OK, so in the next beat you’re escalating but I’m not sure why, or why I should care.
So yeah, in the third beat this is getting less interesting and more depressing. The stakes are rising but there’s nothing changing about the character and there’s not enough information so this read is just getting tough, but not quite in the way I’d want it to.
Haha, you got lucky. Since I’ve gone vegan, I can absolutely say: Peanut Butter has saved me.
Oh god. I swear if they give her brother a puppy for christmas and she tries to eat it. Don’t you do that to, you hear me?
Alright, well at least you didn’t do that, but what is this?
You lost me somewhere in the middle. I can follow all of this just fine but I’m having a really hard time identifying what’s worthwhile in your story. You handle the sensual stuff well, and you got me caring about Sophie a little, but the thing just feels hopeless for hopelessness’s sake. Just a giant bummer that doesn’t seem to accomplish much. Well handled, but not maybe well realized.
Simply Simon’s Please Let Me Help You
Why would you not name your protag but name the first dude they interact with?
Oooooo jeezis. Apologies to any Rogers out there, but there’s just something so ugly about the way “roger’s penis” sounds when I read it.
OK my dude. Just look at the way your first two beats start. With dialogue and unclear people. This is just super clunky, right from the jump.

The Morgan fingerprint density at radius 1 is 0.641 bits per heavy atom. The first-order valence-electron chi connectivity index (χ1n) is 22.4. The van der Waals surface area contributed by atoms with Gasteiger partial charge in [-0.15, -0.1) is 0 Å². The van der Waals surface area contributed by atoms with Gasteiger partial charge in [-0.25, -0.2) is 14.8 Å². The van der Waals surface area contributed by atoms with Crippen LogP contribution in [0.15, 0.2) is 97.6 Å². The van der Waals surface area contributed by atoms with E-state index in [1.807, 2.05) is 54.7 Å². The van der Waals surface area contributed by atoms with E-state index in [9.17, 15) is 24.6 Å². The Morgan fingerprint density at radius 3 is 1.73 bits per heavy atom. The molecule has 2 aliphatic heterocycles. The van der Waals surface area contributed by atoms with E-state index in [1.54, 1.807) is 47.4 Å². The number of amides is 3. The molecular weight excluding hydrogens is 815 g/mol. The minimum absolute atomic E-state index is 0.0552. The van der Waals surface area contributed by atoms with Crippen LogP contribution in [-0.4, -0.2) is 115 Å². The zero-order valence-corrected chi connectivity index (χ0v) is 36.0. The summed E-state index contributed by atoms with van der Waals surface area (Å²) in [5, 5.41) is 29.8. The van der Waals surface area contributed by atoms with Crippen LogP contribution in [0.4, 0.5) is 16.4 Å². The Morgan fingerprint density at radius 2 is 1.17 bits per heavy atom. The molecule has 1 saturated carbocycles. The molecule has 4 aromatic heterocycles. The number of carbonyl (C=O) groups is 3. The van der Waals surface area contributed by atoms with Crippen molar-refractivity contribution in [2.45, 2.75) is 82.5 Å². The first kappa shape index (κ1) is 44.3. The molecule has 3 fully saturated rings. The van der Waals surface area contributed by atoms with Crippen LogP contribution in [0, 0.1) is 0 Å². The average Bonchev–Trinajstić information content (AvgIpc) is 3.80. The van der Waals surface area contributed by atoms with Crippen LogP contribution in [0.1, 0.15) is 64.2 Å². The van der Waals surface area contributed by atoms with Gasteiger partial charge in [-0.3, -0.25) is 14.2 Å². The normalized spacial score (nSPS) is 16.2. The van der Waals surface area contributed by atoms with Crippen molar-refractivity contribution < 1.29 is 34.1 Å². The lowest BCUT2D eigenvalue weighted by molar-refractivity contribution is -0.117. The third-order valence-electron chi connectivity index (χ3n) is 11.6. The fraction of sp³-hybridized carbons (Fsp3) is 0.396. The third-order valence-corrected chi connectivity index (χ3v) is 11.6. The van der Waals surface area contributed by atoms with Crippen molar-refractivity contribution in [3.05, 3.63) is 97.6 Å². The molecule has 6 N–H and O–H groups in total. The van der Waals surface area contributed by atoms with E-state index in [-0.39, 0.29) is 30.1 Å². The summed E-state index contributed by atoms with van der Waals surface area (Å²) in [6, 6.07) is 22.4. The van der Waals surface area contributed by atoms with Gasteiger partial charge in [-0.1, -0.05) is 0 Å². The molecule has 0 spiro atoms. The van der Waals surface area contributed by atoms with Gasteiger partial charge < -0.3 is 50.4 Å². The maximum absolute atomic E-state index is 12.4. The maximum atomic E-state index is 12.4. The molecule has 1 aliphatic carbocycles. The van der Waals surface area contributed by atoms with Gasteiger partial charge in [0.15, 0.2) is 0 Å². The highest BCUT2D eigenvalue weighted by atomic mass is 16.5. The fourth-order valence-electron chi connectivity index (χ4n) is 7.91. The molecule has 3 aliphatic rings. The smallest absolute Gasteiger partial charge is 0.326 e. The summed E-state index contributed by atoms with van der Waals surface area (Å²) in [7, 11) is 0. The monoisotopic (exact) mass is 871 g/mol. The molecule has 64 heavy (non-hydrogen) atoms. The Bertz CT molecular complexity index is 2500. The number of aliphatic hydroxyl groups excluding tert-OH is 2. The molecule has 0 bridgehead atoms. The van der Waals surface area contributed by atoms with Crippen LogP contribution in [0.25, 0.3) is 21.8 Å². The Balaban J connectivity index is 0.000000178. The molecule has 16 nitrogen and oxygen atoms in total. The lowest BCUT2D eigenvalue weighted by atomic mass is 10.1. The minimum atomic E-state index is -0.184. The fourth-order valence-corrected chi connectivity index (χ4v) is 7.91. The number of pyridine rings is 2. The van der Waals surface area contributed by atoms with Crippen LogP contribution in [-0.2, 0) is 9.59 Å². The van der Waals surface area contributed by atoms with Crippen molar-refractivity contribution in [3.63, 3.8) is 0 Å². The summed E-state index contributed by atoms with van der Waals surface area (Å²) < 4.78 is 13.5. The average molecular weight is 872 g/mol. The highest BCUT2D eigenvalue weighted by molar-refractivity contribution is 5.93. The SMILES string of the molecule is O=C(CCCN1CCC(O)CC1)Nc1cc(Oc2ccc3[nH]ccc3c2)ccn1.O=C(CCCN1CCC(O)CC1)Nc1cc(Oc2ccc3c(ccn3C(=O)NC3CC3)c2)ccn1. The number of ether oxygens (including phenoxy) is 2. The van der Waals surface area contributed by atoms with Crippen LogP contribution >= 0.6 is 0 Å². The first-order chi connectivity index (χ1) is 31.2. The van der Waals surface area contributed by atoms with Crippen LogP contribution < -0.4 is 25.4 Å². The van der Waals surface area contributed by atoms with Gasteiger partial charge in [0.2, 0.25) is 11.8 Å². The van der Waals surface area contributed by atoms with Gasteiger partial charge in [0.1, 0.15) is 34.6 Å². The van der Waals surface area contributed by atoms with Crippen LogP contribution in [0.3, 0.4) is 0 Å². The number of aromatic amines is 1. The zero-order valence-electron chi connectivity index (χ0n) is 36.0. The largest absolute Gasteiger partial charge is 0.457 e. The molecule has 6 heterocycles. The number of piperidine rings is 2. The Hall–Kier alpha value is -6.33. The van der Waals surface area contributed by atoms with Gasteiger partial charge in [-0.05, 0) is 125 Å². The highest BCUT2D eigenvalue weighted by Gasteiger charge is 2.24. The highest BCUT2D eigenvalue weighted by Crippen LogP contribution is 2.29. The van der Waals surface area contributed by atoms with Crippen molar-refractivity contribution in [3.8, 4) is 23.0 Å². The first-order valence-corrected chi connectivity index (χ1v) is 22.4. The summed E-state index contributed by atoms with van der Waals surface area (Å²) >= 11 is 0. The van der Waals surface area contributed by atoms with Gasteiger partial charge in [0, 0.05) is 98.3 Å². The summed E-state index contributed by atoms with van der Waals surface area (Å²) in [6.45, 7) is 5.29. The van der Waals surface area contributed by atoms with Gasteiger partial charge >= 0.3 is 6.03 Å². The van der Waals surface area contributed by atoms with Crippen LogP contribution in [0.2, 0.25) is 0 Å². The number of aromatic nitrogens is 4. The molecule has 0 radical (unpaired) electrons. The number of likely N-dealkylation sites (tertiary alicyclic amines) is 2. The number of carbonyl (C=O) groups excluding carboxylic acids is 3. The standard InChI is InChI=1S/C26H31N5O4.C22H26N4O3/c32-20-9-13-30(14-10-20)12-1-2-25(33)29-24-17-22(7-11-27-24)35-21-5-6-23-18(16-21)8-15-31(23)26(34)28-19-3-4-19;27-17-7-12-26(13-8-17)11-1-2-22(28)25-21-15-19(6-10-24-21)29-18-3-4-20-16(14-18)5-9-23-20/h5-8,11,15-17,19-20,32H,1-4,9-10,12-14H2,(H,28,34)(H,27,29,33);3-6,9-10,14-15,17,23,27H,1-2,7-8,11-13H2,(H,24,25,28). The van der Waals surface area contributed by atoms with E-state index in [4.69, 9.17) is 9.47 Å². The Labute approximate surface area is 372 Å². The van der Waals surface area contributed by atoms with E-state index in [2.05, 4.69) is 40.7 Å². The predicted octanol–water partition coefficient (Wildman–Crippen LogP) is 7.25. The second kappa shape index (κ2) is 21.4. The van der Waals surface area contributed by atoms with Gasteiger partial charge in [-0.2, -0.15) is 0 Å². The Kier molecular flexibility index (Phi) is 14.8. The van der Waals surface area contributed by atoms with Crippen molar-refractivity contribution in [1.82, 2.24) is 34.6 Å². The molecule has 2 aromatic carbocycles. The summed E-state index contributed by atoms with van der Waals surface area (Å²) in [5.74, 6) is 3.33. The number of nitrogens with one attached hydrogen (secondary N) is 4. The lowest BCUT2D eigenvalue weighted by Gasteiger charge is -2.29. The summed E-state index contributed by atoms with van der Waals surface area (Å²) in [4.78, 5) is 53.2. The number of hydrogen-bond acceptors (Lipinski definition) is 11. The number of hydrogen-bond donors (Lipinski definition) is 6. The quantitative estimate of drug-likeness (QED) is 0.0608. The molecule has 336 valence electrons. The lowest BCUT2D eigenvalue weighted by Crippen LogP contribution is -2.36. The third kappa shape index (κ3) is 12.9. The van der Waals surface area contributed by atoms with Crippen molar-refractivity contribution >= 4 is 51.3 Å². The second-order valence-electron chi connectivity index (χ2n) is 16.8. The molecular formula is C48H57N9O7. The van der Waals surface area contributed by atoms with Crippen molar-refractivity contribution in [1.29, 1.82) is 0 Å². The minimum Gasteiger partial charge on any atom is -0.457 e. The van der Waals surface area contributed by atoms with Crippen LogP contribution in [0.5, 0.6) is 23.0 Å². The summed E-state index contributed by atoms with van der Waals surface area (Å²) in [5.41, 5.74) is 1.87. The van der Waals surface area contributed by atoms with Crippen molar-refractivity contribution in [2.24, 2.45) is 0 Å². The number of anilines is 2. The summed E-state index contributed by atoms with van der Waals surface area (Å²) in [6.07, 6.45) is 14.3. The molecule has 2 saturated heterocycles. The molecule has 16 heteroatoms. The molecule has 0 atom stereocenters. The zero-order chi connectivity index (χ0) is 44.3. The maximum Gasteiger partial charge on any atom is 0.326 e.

Auuuuuuuugh what even is this, with the italics and unnamed speakers. How are you going to keep this up for another 1000 words? This is feeling like an intentionally oppressive piece of fiction that has scorn for its audience.
Even when things are somewhat clear, there are just bad choices here. Things like: “That did not help Ally’s fingernails, which were getting more chewed on by the minute.” SCREAM to be phrased actively but you don’t go there and instead choose weak language and phrasing so that in the moments of clarity your story just isn’t hitting me at all.
I see what you went for. There’s an arc here and I do kind of appreciate that. Unfortunately, that’s about where my positivity ends. This felt like it was intentionally disjointed and that those choices were meant to accomplish something. So, bold. Problem is, it didn’t land. I’ve got some respect for it though and your moxie alone will likely save you from a loss. But, not a DM.
Chairchucker’s Select Phone Logs of Mr Theodore McDevitt
OK, great just what I wanted. What am I doing here, playing Bioshock? I hope this surprises me.
This probably won’t surprise me. You know better than this. All we’re getting here is words back and forth and without any sort of characterization how can you properly telepathically communicate to your readers how you want them to see this? Or, maybe worse, you didn’t even have a vision.